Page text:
Who Will Cache in on Cloud Storage?

As data moves into the cloud, storage companies are taking advantage of virtualization and adding more memory to the data center. Techniques such as storage virtualization can improve the usage of existing storage hardware and make provisioning easier, while adding memory to the data center can make accessing information faster. [digg=http://digg.com/tech_news/Who_Will_Cache_in_on_Cloud_Storage]

Many companies are evaluating their use of memory in the data center as they try to strike a balance between easily accessible cache memory powered by flash and slower-to-access disk memory powered by hard drives. At the same time, they’re trying to make their storage easier to provision and more reliable by looking at some form of virtualization. Both trends will change the dynamic for large storage vendors in the years to come.

As you move along the storage technology continuum, you’re trading price for speed. Getting information stored on tape, which is cheap, can take hours or days while accessing something on flash, which costs a pretty penny, takes microseconds. Plus, solid-state drives using flash can’t possibly store all of the data people are creating. There’s also the question of how reliable it is.

Given this, most companies requiring huge storage arrays rely on expensive machines from the likes of EMC or HP. Or they make their own “storage cloud” using commodity disk drives and a proprietary layer of software. By allowing companies to allocate and provision the storage in a software layer, it virtualizes the storage array. It’s essentially the same model that underpins the storage services offered by Amazon S3 and Nirvanix.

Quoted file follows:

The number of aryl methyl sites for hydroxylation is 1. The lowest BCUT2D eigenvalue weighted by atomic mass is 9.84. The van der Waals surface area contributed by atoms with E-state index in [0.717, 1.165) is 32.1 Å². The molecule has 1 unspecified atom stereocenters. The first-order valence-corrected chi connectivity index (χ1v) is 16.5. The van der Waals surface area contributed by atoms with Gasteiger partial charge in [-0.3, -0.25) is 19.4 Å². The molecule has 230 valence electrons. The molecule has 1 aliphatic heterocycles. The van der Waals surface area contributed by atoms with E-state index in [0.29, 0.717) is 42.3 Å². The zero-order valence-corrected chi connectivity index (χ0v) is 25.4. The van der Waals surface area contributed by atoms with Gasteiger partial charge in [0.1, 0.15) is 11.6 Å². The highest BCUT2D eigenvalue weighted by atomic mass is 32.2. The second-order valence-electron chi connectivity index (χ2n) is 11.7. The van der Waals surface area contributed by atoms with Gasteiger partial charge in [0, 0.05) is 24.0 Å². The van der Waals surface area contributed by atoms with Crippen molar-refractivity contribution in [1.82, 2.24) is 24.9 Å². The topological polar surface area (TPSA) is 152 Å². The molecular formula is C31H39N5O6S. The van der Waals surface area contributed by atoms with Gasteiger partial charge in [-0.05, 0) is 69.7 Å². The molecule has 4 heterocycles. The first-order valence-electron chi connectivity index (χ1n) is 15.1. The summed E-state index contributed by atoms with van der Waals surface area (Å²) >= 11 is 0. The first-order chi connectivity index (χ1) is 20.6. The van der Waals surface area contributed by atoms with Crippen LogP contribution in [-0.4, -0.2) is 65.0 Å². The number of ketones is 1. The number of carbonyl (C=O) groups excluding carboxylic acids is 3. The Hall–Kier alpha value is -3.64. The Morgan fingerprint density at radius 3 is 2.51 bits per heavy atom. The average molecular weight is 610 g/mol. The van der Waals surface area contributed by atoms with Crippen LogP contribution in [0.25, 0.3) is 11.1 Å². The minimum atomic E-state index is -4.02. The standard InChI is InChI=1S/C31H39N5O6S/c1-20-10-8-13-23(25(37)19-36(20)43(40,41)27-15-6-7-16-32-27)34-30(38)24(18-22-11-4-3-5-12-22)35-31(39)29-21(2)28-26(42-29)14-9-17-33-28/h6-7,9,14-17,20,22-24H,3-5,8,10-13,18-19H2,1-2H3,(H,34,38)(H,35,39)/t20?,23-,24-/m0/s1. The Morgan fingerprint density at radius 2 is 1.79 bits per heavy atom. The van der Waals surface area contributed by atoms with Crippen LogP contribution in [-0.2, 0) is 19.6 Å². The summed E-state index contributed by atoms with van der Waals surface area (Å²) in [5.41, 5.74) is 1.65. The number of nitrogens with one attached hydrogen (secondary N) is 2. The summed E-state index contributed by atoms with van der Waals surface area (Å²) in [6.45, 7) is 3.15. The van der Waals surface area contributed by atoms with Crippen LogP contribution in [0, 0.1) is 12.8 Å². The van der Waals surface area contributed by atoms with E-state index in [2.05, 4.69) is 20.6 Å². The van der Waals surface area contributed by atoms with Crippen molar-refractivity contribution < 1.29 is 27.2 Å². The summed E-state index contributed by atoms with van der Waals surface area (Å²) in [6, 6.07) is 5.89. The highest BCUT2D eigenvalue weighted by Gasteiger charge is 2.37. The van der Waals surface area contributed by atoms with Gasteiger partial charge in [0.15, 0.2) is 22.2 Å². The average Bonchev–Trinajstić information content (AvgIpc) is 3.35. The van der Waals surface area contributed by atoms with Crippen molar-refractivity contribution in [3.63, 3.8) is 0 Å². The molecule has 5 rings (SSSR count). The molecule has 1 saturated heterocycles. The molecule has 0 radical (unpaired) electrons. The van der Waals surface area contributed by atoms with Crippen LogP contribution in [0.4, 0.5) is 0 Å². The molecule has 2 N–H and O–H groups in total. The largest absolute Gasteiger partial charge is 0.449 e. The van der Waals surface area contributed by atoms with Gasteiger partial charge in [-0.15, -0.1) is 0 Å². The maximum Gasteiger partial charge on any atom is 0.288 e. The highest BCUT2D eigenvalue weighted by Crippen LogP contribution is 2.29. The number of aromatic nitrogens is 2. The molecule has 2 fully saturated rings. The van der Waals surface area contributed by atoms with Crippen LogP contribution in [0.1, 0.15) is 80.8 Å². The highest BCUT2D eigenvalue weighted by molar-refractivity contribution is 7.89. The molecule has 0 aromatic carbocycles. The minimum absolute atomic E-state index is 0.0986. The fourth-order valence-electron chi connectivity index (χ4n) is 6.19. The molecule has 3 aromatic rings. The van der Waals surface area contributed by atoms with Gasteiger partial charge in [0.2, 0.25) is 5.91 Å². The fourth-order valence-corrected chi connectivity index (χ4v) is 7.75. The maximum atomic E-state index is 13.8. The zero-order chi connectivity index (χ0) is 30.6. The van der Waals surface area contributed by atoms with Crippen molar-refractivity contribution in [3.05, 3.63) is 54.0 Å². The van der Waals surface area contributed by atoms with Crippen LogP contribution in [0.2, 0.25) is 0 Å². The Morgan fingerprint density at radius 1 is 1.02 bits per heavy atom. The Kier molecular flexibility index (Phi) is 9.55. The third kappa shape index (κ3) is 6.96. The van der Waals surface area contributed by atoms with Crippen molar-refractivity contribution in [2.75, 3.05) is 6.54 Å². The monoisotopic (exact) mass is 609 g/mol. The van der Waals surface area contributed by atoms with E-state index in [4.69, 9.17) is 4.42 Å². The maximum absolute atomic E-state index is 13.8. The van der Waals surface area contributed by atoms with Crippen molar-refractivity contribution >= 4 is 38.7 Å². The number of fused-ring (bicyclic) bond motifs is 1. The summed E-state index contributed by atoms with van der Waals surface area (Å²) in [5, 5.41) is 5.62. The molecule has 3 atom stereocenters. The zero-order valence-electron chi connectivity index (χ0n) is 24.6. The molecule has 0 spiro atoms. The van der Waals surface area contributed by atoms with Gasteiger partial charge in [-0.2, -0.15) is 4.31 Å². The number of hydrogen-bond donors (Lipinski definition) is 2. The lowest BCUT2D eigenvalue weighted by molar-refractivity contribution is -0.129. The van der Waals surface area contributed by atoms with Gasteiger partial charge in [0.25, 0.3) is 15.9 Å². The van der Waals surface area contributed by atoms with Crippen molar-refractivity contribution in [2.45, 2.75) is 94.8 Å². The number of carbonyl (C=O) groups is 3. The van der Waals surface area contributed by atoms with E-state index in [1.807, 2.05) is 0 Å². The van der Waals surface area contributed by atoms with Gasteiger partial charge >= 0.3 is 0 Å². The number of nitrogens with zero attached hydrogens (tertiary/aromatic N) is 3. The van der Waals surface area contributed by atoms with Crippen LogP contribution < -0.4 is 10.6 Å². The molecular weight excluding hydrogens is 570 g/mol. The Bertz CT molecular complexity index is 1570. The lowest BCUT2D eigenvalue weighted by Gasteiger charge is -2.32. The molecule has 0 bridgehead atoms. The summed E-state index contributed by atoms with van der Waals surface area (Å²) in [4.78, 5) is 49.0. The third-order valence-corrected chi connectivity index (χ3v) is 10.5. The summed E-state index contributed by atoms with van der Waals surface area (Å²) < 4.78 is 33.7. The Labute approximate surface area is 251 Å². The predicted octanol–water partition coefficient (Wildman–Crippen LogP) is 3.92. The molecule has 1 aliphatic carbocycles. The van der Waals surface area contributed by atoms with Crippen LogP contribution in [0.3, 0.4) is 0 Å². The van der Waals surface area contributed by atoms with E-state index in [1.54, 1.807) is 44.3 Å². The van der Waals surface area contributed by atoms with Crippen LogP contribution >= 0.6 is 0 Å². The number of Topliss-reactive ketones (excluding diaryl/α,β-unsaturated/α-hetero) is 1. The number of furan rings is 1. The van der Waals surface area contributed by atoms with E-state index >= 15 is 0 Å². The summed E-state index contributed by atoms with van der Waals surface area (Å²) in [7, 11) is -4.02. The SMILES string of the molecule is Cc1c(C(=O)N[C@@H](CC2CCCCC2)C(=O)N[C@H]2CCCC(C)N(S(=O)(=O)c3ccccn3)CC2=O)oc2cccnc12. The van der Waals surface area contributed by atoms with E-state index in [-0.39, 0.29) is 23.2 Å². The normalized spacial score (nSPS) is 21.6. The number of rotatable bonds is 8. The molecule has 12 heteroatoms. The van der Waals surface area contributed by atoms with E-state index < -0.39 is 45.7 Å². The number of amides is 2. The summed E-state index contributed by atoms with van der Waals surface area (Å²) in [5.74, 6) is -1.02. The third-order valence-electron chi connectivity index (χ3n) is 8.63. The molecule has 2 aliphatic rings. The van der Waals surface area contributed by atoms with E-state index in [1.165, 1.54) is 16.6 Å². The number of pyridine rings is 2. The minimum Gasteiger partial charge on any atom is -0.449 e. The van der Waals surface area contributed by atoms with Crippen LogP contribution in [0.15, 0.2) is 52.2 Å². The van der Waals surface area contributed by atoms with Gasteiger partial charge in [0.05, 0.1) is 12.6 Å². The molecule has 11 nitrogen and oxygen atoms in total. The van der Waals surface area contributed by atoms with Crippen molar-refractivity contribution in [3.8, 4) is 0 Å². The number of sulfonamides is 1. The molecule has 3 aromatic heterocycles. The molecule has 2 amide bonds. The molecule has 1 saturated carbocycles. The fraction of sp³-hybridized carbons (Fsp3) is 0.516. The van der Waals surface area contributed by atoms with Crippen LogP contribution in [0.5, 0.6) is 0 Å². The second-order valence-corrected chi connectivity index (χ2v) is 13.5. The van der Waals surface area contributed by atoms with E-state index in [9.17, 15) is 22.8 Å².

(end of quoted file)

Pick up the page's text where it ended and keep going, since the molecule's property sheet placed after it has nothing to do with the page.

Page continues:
Meanwhile, tier-one storage equipment vendors companies such as EMC, IBM and HP have recognized that cloud storage is the future of computing, and are attempting to ride that wave without cannibalizing their high-margin box business. For example, EMC is offering services for SMBs through its Mozy acquisition. IBM last year purchased XIV, which makes the software that can be used to virtualize storage. Large companies such as NetApp and 3Par are attempting virtualize storage as well.

But once the cloud is in place, there’s still the issue of calling up data and delivering it relatively quickly. For certain applications, such as those requiring instantaneous access to large quantities of data like seismic graphing or historical financial analysis, cloud storage may never replace a spinning drive connected to a sever via Fibre Channel.

But for many applications, including media delivery and most application delivery, tweaking storage for the cloud means adding faster cache memory or optimizing the storage infrastructure by geographic location. Nirvanix, the startup providing hosted storage in competition with Amazon’s S3, touts its multiple storage clusters as a way to deliver faster access to stored content. It’s also looking to provide nodes on the customer premise called “NAS heads” that will basically allow for frequently called up “hot data” to be stored there.

Alternatively, or possibly in conjunction with such a setup, a customer interested in amping up the speed of cloud storage might buy equipment from startups providing different levels of cache to aid in hasty data retrieval. We’ve covered some before, such as Atrato, which actually offers a box of disks attached to a controller that runs software designed to access and configure the hundreds of spinning disks. The result is the reliability of spinning disks with a faster information retrieval speed. Others that rely strictly on intelligently routing needed data to cache included Gear6 and Xiotech Corp.

Storage being served via the cloud is a forgone conclusion. It only remains to be seen if a startup like Nirvanix can grow to compete with the big players in storage or hosted computing, and how the larger storage vendors will walk the line of creating cloud products without jeopardizing their hardware business.

A far more interesting trend to watch will be how the growing amount of stored data is kept and delivered in the fastest amount of time. For proof that storage is relevant check out Facebook’s hardware. A little more than 8% of their servers are devoted to the distributed caching system, memcached. The entire purpose of those servers is to speed delivery of information for the social network. In this age of instant gratification, we may find that cache is king.